[The following is the second of a five-part essay offered by Mormon Coffee guest contributor Joshua Valentine (aka spartacus).]
While it does not mirror the atheist worldview as the previous points, the LDS epistemology sets its members up to turn against faith and thus embrace atheistic rationalism. While Mormonism is not strictly speaking a fideistic religion, it relies heavily upon some principles of fideism. For members of the LDS Church, ultimate truth is not discovered, recognized, or even approached by study, evidence, logic, or history. These are only an optional means ultimately to lead a person to pray about the Book of Mormon and the current LDS prophet to learn that the LDS Church is true. Once this testimony is gained by prayer, it is regarded as transcendent or invulnerable to any and all evidence against the object of faith – the LDS Church and its gospel. LDS religious epistemology is fideistic in that this prayer-testimony experience, like faith received in fideism, is independent of the world as it actually is. Investigation into the facts is not required to learn Ultimate Truth; it is not encouraged and may even be discouraged. Once the testimony is received it is independent of evidence and argument; all other concerns and issues are viewed as irrelevant.
It usually takes a lot of time, study, and heartache before all that is left between the member and the exit is that prayer experience. Every ex-member, before they leave the LDS Church, has to reevaluate their testimony and its origin. When the evidence makes it impossible for the member to have faith in that prayer experience, members come to realize that the LDS epistemology of prayer for ultimate truth is woefully insufficient. Ex-members conclude that staking their whole life and the lives of their loved ones on blind faith in a prayer experience is unreliable, irresponsible, and dangerous.
By poor reasoning (e.g.- Wouldn’t God answer a sincere prayer?) the ex-member made the poor decision to join the religion. By better reasoning, they leave it. Unfortunately, faith and this prayer experience are so strongly tied together by LDS teaching that when the prayer-testimony experience is found wanting and dangerous, so too is faith in general. The improved reasoning that led to leaving the church may only evaluate faith based on a limited form of it as propagated by the LDS Church. When they realize the LDS Church is false, they blame their dependence on that experience which, by the teachings of their church, was precipitated by an initial faithful act and was the foundation of their continued faith. Because the idea of faith taught by their church is so simplistic they don’t even realize that they were “duped” by a bad version of faith, but, instead, believe that faith itself betrayed them. The undiscerning faith espoused by their church that led to accepting the prayer experience as truth, is found to be gullible, and, if not reevaluated, all faith is judged as gullible. Shunning all faith, the ex-LDS member is left only with atheistic rationalism.
Mormonism also shuns all mystery. If a religious truth is mysterious, it is because of the ignorance of man. If it is confusing, it is because it is of Satan. Mormonism assumes that truth is simple and understandable to the mind of man. If it is not understandable to the human mind, it is not true. LDS show these assumptions in the way they discuss topics that most people realize will be difficult to understand, like the nature of God.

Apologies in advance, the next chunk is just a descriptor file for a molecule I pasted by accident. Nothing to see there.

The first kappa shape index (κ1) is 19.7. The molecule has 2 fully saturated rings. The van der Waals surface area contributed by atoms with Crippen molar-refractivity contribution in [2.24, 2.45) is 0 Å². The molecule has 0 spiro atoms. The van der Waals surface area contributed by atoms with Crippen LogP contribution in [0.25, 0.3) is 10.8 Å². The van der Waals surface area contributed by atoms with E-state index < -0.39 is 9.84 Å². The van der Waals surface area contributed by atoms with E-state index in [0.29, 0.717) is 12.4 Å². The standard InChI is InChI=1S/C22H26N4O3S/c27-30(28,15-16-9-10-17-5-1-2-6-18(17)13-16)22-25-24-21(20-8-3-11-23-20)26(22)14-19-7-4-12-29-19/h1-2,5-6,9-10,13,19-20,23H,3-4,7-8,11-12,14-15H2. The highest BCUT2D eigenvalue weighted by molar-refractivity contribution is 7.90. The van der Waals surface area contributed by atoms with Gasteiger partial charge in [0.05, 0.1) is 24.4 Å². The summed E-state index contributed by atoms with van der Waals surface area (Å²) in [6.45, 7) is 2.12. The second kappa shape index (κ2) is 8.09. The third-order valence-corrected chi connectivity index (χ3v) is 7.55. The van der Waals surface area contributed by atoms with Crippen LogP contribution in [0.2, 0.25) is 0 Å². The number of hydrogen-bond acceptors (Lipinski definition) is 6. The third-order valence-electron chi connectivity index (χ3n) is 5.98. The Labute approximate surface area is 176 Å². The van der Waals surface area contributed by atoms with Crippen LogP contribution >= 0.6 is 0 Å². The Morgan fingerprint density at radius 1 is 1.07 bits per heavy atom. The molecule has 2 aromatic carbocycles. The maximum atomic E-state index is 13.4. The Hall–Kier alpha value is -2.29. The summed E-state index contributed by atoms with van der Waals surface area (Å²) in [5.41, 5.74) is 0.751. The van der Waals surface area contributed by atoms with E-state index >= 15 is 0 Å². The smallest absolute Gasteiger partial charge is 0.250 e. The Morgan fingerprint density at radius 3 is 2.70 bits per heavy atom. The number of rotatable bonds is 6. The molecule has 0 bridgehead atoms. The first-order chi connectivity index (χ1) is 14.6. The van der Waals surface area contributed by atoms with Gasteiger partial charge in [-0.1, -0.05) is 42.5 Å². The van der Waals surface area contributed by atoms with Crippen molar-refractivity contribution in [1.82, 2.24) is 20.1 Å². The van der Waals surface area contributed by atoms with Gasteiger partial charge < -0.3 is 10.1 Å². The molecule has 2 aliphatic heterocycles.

When Mormons are presented with an issue in their doctrine by critics, no matter the issue and its improbability, Mormons are often quick to claim that the doctrine of the Trinity is more confusing. Mormons also latch onto the word “incomprehensible” when it is used by Christians to describe God. Christians are simply admitting that God’s nature transcends complete understanding by the human mind. But Mormons argue that this is proof that the Christian teaching of God is false, as if all truth about God should be well within the human mind’s powers of comprehension. They believe that God as a glorified man is easier to understand than that God is three persons in one being. They believe that Jesus is obviously a separate being from God from the fact that he prayed to the Father. Any explanation that hints at complexity or mystery is immediately written off as false.
This shunning of transcendent mystery and insistence that the world make sense to the human mind is mirrored in atheistic scientism. If it is beyond reason or cannot be tested scientifically, then it cannot be known, or considered true or real.
While there is no reason to believe that all spiritual experiences of all Mormons are inauthentic or are insignificant, much of what is described as “feeling the Spirit” indicates a shallow experience of emotion mistaken as spiritual revelation. When church talks, church-produced videos, or even secular movies are described as experiences of “feeling the Spirit,” or criticized as “didn’t feel the Spirit,” it becomes difficult to see how these spiritual experiences differ from any other manufactured emotional event. Many former members have come to the conclusion that these experiences were only that.
Much like the reevaluation of their acceptance of faith based on what was taught by the LDS Church, members who leave also reevaluate these experiences of “feeling the Spirit.” And as many throw out faith altogether, so too is all spiritual experience disregarded as only emotional experiences brought about by natural environmental stimulus, psychological states, and manipulation. Because the LDS Church and its culture teaches spiritual experience as being so mundane and so often related to performances that include dramatic techniques, they are easily dismissed and, as with faith, all spiritual experience is discarded because what they experienced as a member is determined to have been inauthentic.